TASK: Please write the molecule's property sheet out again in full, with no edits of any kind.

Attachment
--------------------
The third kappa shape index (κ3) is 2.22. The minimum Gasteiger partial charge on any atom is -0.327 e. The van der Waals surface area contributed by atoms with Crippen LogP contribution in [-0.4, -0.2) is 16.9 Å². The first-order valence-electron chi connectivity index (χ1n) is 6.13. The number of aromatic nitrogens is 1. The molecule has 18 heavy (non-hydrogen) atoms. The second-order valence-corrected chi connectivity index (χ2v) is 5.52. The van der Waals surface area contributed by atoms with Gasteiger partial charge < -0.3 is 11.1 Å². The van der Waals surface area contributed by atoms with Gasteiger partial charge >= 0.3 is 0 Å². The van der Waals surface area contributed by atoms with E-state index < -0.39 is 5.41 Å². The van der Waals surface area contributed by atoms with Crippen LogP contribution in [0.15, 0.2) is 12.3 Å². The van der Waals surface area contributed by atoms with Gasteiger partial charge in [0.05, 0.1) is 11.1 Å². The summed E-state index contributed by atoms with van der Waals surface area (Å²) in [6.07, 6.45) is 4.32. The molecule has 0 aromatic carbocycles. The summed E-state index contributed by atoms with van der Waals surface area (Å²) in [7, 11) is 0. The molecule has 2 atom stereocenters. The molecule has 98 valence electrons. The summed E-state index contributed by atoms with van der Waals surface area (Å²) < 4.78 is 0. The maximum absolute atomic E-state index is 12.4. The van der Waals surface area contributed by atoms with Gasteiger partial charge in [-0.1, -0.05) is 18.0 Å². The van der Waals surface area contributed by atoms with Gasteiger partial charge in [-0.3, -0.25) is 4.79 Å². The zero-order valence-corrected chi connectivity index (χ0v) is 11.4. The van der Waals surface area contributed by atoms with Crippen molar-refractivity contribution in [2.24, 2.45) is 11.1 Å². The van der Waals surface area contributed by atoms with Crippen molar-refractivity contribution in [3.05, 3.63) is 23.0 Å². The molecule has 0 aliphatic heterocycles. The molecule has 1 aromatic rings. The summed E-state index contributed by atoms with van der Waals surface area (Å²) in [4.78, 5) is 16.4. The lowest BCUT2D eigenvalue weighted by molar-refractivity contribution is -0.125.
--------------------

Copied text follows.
The third kappa shape index (κ3) is 2.22. The minimum Gasteiger partial charge on any atom is -0.327 e. The van der Waals surface area contributed by atoms with Crippen LogP contribution in [-0.4, -0.2) is 16.9 Å². The first-order valence-electron chi connectivity index (χ1n) is 6.13. The number of aromatic nitrogens is 1. The molecule has 18 heavy (non-hydrogen) atoms. The second-order valence-corrected chi connectivity index (χ2v) is 5.52. The van der Waals surface area contributed by atoms with Gasteiger partial charge < -0.3 is 11.1 Å². The van der Waals surface area contributed by atoms with Gasteiger partial charge >= 0.3 is 0 Å². The van der Waals surface area contributed by atoms with E-state index < -0.39 is 5.41 Å². The van der Waals surface area contributed by atoms with Crippen LogP contribution in [0.15, 0.2) is 12.3 Å². The van der Waals surface area contributed by atoms with Gasteiger partial charge in [0.05, 0.1) is 11.1 Å². The summed E-state index contributed by atoms with van der Waals surface area (Å²) in [6.07, 6.45) is 4.32. The molecule has 0 aromatic carbocycles. The summed E-state index contributed by atoms with van der Waals surface area (Å²) in [7, 11) is 0. The molecule has 2 atom stereocenters. The molecule has 98 valence electrons. The summed E-state index contributed by atoms with van der Waals surface area (Å²) < 4.78 is 0. The maximum absolute atomic E-state index is 12.4. The van der Waals surface area contributed by atoms with Gasteiger partial charge in [-0.1, -0.05) is 18.0 Å². The van der Waals surface area contributed by atoms with Gasteiger partial charge in [-0.3, -0.25) is 4.79 Å². The zero-order valence-corrected chi connectivity index (χ0v) is 11.4. The van der Waals surface area contributed by atoms with Crippen molar-refractivity contribution in [2.24, 2.45) is 11.1 Å². The van der Waals surface area contributed by atoms with Crippen molar-refractivity contribution in [3.05, 3.63) is 23.0 Å². The molecule has 0 aliphatic heterocycles. The molecule has 1 aromatic rings. The summed E-state index contributed by atoms with van der Waals surface area (Å²) in [4.78, 5) is 16.4. The lowest BCUT2D eigenvalue weighted by molar-refractivity contribution is -0.125.